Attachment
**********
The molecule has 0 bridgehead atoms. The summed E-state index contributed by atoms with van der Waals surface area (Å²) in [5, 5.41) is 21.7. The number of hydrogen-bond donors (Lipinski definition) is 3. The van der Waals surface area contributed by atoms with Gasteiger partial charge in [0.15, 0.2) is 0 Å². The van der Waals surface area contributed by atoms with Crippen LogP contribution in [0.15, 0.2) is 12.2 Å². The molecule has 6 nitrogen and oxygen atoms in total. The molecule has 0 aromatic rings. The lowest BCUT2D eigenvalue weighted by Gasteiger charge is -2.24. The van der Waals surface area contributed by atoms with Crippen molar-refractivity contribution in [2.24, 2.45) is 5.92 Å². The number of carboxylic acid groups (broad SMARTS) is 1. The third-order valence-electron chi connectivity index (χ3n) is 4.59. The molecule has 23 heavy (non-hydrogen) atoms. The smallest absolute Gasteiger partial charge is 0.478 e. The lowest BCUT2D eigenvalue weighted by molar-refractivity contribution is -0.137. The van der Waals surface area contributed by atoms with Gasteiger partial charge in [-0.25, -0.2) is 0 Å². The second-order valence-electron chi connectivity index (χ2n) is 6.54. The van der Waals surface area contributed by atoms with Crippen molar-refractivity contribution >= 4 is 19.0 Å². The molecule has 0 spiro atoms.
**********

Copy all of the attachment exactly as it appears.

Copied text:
The molecule has 0 bridgehead atoms. The summed E-state index contributed by atoms with van der Waals surface area (Å²) in [5, 5.41) is 21.7. The number of hydrogen-bond donors (Lipinski definition) is 3. The van der Waals surface area contributed by atoms with Gasteiger partial charge in [0.15, 0.2) is 0 Å². The van der Waals surface area contributed by atoms with Crippen LogP contribution in [0.15, 0.2) is 12.2 Å². The molecule has 6 nitrogen and oxygen atoms in total. The molecule has 0 aromatic rings. The lowest BCUT2D eigenvalue weighted by Gasteiger charge is -2.24. The van der Waals surface area contributed by atoms with Crippen molar-refractivity contribution in [2.24, 2.45) is 5.92 Å². The number of carboxylic acid groups (broad SMARTS) is 1. The third-order valence-electron chi connectivity index (χ3n) is 4.59. The molecule has 23 heavy (non-hydrogen) atoms. The smallest absolute Gasteiger partial charge is 0.478 e. The lowest BCUT2D eigenvalue weighted by molar-refractivity contribution is -0.137. The van der Waals surface area contributed by atoms with Gasteiger partial charge in [-0.25, -0.2) is 0 Å². The second-order valence-electron chi connectivity index (χ2n) is 6.54. The van der Waals surface area contributed by atoms with Crippen molar-refractivity contribution >= 4 is 19.0 Å². The molecule has 0 spiro atoms.